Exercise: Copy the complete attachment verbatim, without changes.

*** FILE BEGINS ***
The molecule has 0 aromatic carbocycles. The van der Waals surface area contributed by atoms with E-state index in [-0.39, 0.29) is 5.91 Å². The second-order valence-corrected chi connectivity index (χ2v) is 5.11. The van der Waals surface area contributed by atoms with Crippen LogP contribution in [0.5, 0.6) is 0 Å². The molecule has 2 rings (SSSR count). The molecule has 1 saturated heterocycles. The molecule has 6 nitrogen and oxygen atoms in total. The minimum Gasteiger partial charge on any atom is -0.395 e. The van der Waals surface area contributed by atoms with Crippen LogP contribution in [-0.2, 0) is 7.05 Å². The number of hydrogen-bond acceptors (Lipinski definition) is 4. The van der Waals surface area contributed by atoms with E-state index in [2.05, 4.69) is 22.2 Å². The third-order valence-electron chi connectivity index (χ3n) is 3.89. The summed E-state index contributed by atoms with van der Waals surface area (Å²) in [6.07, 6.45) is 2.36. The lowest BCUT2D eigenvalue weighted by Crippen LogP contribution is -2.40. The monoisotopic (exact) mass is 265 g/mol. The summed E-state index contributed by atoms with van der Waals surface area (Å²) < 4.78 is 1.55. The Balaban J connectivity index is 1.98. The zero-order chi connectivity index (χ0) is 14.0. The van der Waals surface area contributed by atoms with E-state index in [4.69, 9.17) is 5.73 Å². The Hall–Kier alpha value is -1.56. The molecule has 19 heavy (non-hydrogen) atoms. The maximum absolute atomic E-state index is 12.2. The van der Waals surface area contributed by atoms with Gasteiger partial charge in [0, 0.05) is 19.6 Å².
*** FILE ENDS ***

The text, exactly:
The molecule has 0 aromatic carbocycles. The van der Waals surface area contributed by atoms with E-state index in [-0.39, 0.29) is 5.91 Å². The second-order valence-corrected chi connectivity index (χ2v) is 5.11. The van der Waals surface area contributed by atoms with Crippen LogP contribution in [0.5, 0.6) is 0 Å². The molecule has 2 rings (SSSR count). The molecule has 1 saturated heterocycles. The molecule has 6 nitrogen and oxygen atoms in total. The minimum Gasteiger partial charge on any atom is -0.395 e. The van der Waals surface area contributed by atoms with Crippen LogP contribution in [-0.2, 0) is 7.05 Å². The number of hydrogen-bond acceptors (Lipinski definition) is 4. The van der Waals surface area contributed by atoms with E-state index in [2.05, 4.69) is 22.2 Å². The third-order valence-electron chi connectivity index (χ3n) is 3.89. The summed E-state index contributed by atoms with van der Waals surface area (Å²) in [6.07, 6.45) is 2.36. The lowest BCUT2D eigenvalue weighted by Crippen LogP contribution is -2.40. The monoisotopic (exact) mass is 265 g/mol. The summed E-state index contributed by atoms with van der Waals surface area (Å²) < 4.78 is 1.55. The Balaban J connectivity index is 1.98. The zero-order chi connectivity index (χ0) is 14.0. The van der Waals surface area contributed by atoms with E-state index in [4.69, 9.17) is 5.73 Å². The Hall–Kier alpha value is -1.56. The molecule has 19 heavy (non-hydrogen) atoms. The maximum absolute atomic E-state index is 12.2. The van der Waals surface area contributed by atoms with Gasteiger partial charge in [0, 0.05) is 19.6 Å².